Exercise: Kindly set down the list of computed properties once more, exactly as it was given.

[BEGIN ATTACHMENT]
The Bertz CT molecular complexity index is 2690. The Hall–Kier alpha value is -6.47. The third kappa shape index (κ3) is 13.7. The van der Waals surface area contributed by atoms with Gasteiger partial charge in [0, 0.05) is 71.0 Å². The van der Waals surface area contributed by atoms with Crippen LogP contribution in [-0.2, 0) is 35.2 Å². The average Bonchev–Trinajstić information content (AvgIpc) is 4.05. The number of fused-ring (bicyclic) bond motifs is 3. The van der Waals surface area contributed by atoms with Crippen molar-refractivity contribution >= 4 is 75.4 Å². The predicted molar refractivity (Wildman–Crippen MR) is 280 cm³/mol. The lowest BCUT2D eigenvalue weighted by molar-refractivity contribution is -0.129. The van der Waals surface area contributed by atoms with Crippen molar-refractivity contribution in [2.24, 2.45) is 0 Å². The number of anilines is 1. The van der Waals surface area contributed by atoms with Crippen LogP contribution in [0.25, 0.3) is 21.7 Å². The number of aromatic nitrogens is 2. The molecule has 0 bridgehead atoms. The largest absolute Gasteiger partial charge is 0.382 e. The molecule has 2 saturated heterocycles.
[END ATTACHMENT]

The Bertz CT molecular complexity index is 2690. The Hall–Kier alpha value is -6.47. The third kappa shape index (κ3) is 13.7. The van der Waals surface area contributed by atoms with Gasteiger partial charge in [0, 0.05) is 71.0 Å². The van der Waals surface area contributed by atoms with Crippen LogP contribution in [-0.2, 0) is 35.2 Å². The average Bonchev–Trinajstić information content (AvgIpc) is 4.05. The number of fused-ring (bicyclic) bond motifs is 3. The van der Waals surface area contributed by atoms with Crippen molar-refractivity contribution >= 4 is 75.4 Å². The predicted molar refractivity (Wildman–Crippen MR) is 280 cm³/mol. The lowest BCUT2D eigenvalue weighted by molar-refractivity contribution is -0.129. The van der Waals surface area contributed by atoms with Crippen molar-refractivity contribution in [2.24, 2.45) is 0 Å². The number of anilines is 1. The van der Waals surface area contributed by atoms with Crippen LogP contribution in [0.25, 0.3) is 21.7 Å². The number of aromatic nitrogens is 2. The molecule has 0 bridgehead atoms. The largest absolute Gasteiger partial charge is 0.382 e. The molecule has 2 saturated heterocycles.